Henderson added that natural gas also has environmental benefits, since it emits just 50 percent of the carbon dioxide of coal-fired power plants. That switch from coal to gas has contributed to declining greenhouse gas emissions in the U.S., according to federal energy statistics. He also noted that increased domestic oil and gas production has helped reduce imports.

Federal climate researchers say they haven’t yet seen signs that increased drilling is affecting global methane levels, but they’re worried about the threat. “(It is)Not the mid-latitudes where the drilling is being done, which is interesting,” said James Butler, head of global monitoring for NOAA. Butler said the tropics and the arctic are the biggest current sources, from decaying vegetation (linked to a rise in rainfall) and thawing of the Arctic tundra (linked to global warming).

{ 3 comments… read them below or add one }

Louis V. Gomez December 13, 2012 at 5:11 pm

I haven’t checked in here for a while as I thought it was getting boring, but the last several posts are great quality so I guess I will return to reading these articles. You deserve it my friend :)


Randal Scott Mick December 14, 2012 at 8:48 pm

There are always so many articles that say how green natural gas is and how it is the greener energy. When we factor in the effect that the massive drilling projects, cement jobs, completions, frac jobs, compressors, separators, massive condensation tanks, the green is hard to find. You look at the massive amount of land it absorbs, as it scars it forever changing land and ecosystem, when you realize that payzones are getting bigger and bigger thanks to rotary steering capability.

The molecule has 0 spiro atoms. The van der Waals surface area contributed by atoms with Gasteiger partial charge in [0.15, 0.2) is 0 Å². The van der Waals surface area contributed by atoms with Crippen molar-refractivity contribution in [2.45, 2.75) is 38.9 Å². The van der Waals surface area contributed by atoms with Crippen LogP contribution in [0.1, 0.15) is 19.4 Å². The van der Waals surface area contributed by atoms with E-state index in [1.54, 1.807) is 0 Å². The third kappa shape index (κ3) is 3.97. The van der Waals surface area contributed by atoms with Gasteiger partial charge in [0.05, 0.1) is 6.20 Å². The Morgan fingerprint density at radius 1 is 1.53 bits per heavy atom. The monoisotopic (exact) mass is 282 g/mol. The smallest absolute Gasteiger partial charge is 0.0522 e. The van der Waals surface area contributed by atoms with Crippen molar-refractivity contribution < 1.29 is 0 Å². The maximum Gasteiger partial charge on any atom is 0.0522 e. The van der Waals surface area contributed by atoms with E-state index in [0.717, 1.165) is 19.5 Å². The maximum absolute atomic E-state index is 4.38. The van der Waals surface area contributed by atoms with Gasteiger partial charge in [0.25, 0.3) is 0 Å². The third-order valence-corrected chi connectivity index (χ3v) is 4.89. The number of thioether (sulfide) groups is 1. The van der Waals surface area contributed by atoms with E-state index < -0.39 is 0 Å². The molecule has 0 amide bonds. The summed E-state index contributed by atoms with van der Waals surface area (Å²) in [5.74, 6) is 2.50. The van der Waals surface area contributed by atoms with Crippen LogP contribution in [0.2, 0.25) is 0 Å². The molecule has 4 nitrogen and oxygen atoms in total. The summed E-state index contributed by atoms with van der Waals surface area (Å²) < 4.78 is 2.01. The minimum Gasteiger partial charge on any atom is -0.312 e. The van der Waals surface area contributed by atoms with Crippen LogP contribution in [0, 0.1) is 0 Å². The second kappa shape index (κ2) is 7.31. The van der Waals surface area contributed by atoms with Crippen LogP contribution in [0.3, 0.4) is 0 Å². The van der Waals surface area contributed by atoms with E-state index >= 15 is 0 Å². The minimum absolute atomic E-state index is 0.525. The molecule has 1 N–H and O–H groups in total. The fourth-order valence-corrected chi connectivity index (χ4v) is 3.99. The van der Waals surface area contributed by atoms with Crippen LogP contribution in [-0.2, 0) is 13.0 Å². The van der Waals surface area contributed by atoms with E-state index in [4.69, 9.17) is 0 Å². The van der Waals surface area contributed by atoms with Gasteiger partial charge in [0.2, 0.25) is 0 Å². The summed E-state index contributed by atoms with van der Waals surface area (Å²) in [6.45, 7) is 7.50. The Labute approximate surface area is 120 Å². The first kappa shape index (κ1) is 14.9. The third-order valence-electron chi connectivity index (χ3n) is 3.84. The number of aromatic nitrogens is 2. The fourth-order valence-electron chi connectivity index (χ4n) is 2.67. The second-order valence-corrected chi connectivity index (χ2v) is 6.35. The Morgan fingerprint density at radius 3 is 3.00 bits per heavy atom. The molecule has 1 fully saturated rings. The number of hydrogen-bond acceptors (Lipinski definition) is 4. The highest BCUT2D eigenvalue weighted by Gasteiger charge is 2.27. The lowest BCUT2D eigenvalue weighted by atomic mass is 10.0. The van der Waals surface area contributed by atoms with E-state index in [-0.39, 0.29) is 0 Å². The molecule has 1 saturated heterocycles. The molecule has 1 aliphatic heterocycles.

With out a doubt, causing massive contamination of land, air, water and therfore life itself, maybe we should rethink this a little. We need to look at everything and decide what works and what doesn’t, what we can do better and as needed, and take a deeper look at things.


Randal Scott Mick December 15, 2012 at 2:23 pm

The recent lawsuit against EPA speaks volumes. What I am seeing is the frustration of so many citizens that quality of life has been compromised and a future that would seem uncertain at best. An example of the overwhelming influence would be the recent spill in a stream that the oil company controlled. The company would not tell people what was in tanker truck and did everything to downplay a serious environmental situation. Then Guess what? They got away with it thus far.

When people are frustrated and feel oppressed, powerless, the control of their health and happiness compromised for profit. The beautiful land that they and their children came up on is now scarred and polluted and there seems to be no answers or support.

This is what happens and an awakening is now at our door. The EPA will have to take a stand and soon, from what I understand, they did link hydraulic fracturing and groundwater contamination. This is the beginning and a positive start, that awareness is rising. Lets continue to demand that the highest environmental values be upheld, this for the future of our children and life itself.


Leave a Comment

Previous post:

Next post: